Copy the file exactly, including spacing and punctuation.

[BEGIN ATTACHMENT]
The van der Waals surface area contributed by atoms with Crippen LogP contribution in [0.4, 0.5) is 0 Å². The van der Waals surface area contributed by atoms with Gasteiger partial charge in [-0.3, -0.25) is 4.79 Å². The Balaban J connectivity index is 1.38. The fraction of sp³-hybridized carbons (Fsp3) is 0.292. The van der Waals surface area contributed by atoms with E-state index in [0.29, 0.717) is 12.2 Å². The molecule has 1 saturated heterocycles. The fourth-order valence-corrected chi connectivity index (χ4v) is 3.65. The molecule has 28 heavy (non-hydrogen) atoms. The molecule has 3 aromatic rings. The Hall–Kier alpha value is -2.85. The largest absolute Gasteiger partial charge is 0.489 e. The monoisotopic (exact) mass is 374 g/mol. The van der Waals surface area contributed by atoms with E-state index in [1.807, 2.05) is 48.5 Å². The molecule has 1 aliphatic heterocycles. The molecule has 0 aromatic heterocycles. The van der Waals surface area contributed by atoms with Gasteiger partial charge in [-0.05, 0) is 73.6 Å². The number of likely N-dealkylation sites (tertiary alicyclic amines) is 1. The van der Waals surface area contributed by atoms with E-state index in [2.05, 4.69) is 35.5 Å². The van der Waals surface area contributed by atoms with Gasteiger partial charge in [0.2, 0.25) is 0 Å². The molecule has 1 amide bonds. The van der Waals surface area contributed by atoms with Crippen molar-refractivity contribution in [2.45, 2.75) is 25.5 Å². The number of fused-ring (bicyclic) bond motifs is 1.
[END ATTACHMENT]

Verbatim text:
The van der Waals surface area contributed by atoms with Crippen LogP contribution in [0.4, 0.5) is 0 Å². The van der Waals surface area contributed by atoms with Gasteiger partial charge in [-0.3, -0.25) is 4.79 Å². The Balaban J connectivity index is 1.38. The fraction of sp³-hybridized carbons (Fsp3) is 0.292. The van der Waals surface area contributed by atoms with E-state index in [0.29, 0.717) is 12.2 Å². The molecule has 1 saturated heterocycles. The fourth-order valence-corrected chi connectivity index (χ4v) is 3.65. The molecule has 28 heavy (non-hydrogen) atoms. The molecule has 3 aromatic rings. The Hall–Kier alpha value is -2.85. The largest absolute Gasteiger partial charge is 0.489 e. The monoisotopic (exact) mass is 374 g/mol. The van der Waals surface area contributed by atoms with E-state index in [1.807, 2.05) is 48.5 Å². The molecule has 1 aliphatic heterocycles. The molecule has 0 aromatic heterocycles. The van der Waals surface area contributed by atoms with Gasteiger partial charge in [-0.05, 0) is 73.6 Å². The number of likely N-dealkylation sites (tertiary alicyclic amines) is 1. The van der Waals surface area contributed by atoms with E-state index in [2.05, 4.69) is 35.5 Å². The van der Waals surface area contributed by atoms with Gasteiger partial charge in [0.2, 0.25) is 0 Å². The molecule has 1 amide bonds. The van der Waals surface area contributed by atoms with Crippen molar-refractivity contribution in [2.45, 2.75) is 25.5 Å². The number of fused-ring (bicyclic) bond motifs is 1.